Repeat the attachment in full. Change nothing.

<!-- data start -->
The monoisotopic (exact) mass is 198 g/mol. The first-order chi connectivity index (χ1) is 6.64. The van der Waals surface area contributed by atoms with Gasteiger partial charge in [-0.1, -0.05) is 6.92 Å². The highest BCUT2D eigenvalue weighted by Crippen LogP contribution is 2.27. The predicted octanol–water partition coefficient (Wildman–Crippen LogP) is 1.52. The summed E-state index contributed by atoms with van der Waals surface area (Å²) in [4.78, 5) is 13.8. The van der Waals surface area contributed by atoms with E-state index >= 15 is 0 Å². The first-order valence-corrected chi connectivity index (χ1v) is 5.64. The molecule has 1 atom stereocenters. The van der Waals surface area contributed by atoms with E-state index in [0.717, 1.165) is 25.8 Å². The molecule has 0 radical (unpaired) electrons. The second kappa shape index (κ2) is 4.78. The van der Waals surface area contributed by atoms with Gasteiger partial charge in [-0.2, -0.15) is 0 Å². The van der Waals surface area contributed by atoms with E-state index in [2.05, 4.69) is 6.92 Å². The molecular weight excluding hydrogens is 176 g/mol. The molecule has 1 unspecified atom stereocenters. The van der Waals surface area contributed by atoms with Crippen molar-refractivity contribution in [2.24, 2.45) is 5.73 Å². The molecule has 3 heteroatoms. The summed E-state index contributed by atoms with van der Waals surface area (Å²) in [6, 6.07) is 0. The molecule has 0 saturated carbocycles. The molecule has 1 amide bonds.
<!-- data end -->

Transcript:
The monoisotopic (exact) mass is 198 g/mol. The first-order chi connectivity index (χ1) is 6.64. The van der Waals surface area contributed by atoms with Gasteiger partial charge in [-0.1, -0.05) is 6.92 Å². The highest BCUT2D eigenvalue weighted by Crippen LogP contribution is 2.27. The predicted octanol–water partition coefficient (Wildman–Crippen LogP) is 1.52. The summed E-state index contributed by atoms with van der Waals surface area (Å²) in [4.78, 5) is 13.8. The van der Waals surface area contributed by atoms with E-state index >= 15 is 0 Å². The first-order valence-corrected chi connectivity index (χ1v) is 5.64. The molecule has 1 atom stereocenters. The van der Waals surface area contributed by atoms with E-state index in [0.717, 1.165) is 25.8 Å². The molecule has 0 radical (unpaired) electrons. The second kappa shape index (κ2) is 4.78. The van der Waals surface area contributed by atoms with Gasteiger partial charge in [-0.2, -0.15) is 0 Å². The van der Waals surface area contributed by atoms with E-state index in [2.05, 4.69) is 6.92 Å². The molecular weight excluding hydrogens is 176 g/mol. The molecule has 1 unspecified atom stereocenters. The van der Waals surface area contributed by atoms with Crippen molar-refractivity contribution in [2.24, 2.45) is 5.73 Å². The molecule has 3 heteroatoms. The summed E-state index contributed by atoms with van der Waals surface area (Å²) in [6, 6.07) is 0. The molecule has 0 saturated carbocycles. The molecule has 1 amide bonds.